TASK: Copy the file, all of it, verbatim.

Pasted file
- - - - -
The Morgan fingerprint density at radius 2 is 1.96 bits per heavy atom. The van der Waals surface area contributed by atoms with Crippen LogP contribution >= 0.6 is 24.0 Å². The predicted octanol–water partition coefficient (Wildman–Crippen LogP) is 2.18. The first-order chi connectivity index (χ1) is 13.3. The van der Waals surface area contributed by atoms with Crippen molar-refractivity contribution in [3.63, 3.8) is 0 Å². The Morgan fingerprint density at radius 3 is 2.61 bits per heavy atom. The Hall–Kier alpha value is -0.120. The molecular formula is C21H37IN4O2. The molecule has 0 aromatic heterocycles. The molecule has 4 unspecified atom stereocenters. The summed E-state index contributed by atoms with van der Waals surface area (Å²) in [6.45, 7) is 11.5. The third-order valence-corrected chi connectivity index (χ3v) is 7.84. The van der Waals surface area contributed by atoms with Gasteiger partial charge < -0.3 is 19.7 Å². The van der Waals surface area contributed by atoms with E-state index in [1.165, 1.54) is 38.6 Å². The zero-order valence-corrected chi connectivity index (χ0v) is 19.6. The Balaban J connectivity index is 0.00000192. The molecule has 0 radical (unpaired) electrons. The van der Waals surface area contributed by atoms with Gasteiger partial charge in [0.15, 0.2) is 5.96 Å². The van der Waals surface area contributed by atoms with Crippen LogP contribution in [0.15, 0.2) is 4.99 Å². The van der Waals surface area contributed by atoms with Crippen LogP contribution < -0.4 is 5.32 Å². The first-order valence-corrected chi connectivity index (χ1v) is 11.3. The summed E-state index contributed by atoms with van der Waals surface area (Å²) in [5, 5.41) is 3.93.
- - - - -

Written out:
The Morgan fingerprint density at radius 2 is 1.96 bits per heavy atom. The van der Waals surface area contributed by atoms with Crippen LogP contribution >= 0.6 is 24.0 Å². The predicted octanol–water partition coefficient (Wildman–Crippen LogP) is 2.18. The first-order chi connectivity index (χ1) is 13.3. The van der Waals surface area contributed by atoms with Crippen molar-refractivity contribution in [3.63, 3.8) is 0 Å². The Morgan fingerprint density at radius 3 is 2.61 bits per heavy atom. The Hall–Kier alpha value is -0.120. The molecular formula is C21H37IN4O2. The molecule has 0 aromatic heterocycles. The molecule has 4 unspecified atom stereocenters. The summed E-state index contributed by atoms with van der Waals surface area (Å²) in [6.45, 7) is 11.5. The third-order valence-corrected chi connectivity index (χ3v) is 7.84. The van der Waals surface area contributed by atoms with Gasteiger partial charge < -0.3 is 19.7 Å². The van der Waals surface area contributed by atoms with E-state index in [1.165, 1.54) is 38.6 Å². The zero-order valence-corrected chi connectivity index (χ0v) is 19.6. The Balaban J connectivity index is 0.00000192. The molecule has 0 radical (unpaired) electrons. The van der Waals surface area contributed by atoms with Gasteiger partial charge in [0.15, 0.2) is 5.96 Å². The van der Waals surface area contributed by atoms with Crippen LogP contribution in [0.15, 0.2) is 4.99 Å². The van der Waals surface area contributed by atoms with Crippen LogP contribution < -0.4 is 5.32 Å². The first-order valence-corrected chi connectivity index (χ1v) is 11.3. The summed E-state index contributed by atoms with van der Waals surface area (Å²) in [5, 5.41) is 3.93.